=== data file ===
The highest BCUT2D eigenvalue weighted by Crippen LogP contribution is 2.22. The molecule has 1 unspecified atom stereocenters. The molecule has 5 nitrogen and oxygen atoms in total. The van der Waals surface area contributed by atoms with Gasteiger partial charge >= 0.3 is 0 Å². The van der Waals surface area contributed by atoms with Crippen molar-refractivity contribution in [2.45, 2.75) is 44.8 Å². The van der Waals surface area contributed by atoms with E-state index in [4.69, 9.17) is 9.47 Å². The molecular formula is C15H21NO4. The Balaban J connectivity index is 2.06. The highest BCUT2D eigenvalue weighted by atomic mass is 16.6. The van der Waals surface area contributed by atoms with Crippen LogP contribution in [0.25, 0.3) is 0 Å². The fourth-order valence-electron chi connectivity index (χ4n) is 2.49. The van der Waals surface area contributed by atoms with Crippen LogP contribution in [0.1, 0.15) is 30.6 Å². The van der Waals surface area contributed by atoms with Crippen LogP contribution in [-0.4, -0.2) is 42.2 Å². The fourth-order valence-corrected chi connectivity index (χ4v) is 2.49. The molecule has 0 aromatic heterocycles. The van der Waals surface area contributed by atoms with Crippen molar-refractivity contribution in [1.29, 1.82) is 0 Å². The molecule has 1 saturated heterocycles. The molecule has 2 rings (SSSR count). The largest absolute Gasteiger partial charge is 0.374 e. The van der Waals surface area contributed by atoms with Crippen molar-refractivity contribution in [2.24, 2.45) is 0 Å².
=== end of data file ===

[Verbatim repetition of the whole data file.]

The highest BCUT2D eigenvalue weighted by Crippen LogP contribution is 2.22. The molecule has 1 unspecified atom stereocenters. The molecule has 5 nitrogen and oxygen atoms in total. The van der Waals surface area contributed by atoms with Gasteiger partial charge >= 0.3 is 0 Å². The van der Waals surface area contributed by atoms with Crippen molar-refractivity contribution in [2.45, 2.75) is 44.8 Å². The van der Waals surface area contributed by atoms with E-state index in [4.69, 9.17) is 9.47 Å². The molecular formula is C15H21NO4. The Balaban J connectivity index is 2.06. The highest BCUT2D eigenvalue weighted by atomic mass is 16.6. The van der Waals surface area contributed by atoms with Crippen LogP contribution in [0.25, 0.3) is 0 Å². The fourth-order valence-electron chi connectivity index (χ4n) is 2.49. The van der Waals surface area contributed by atoms with Crippen LogP contribution in [0.1, 0.15) is 30.6 Å². The van der Waals surface area contributed by atoms with Crippen LogP contribution in [-0.4, -0.2) is 42.2 Å². The fourth-order valence-corrected chi connectivity index (χ4v) is 2.49. The molecule has 0 aromatic heterocycles. The van der Waals surface area contributed by atoms with Crippen molar-refractivity contribution in [1.29, 1.82) is 0 Å². The molecule has 1 saturated heterocycles. The molecule has 2 rings (SSSR count). The largest absolute Gasteiger partial charge is 0.374 e. The van der Waals surface area contributed by atoms with Crippen molar-refractivity contribution in [2.24, 2.45) is 0 Å².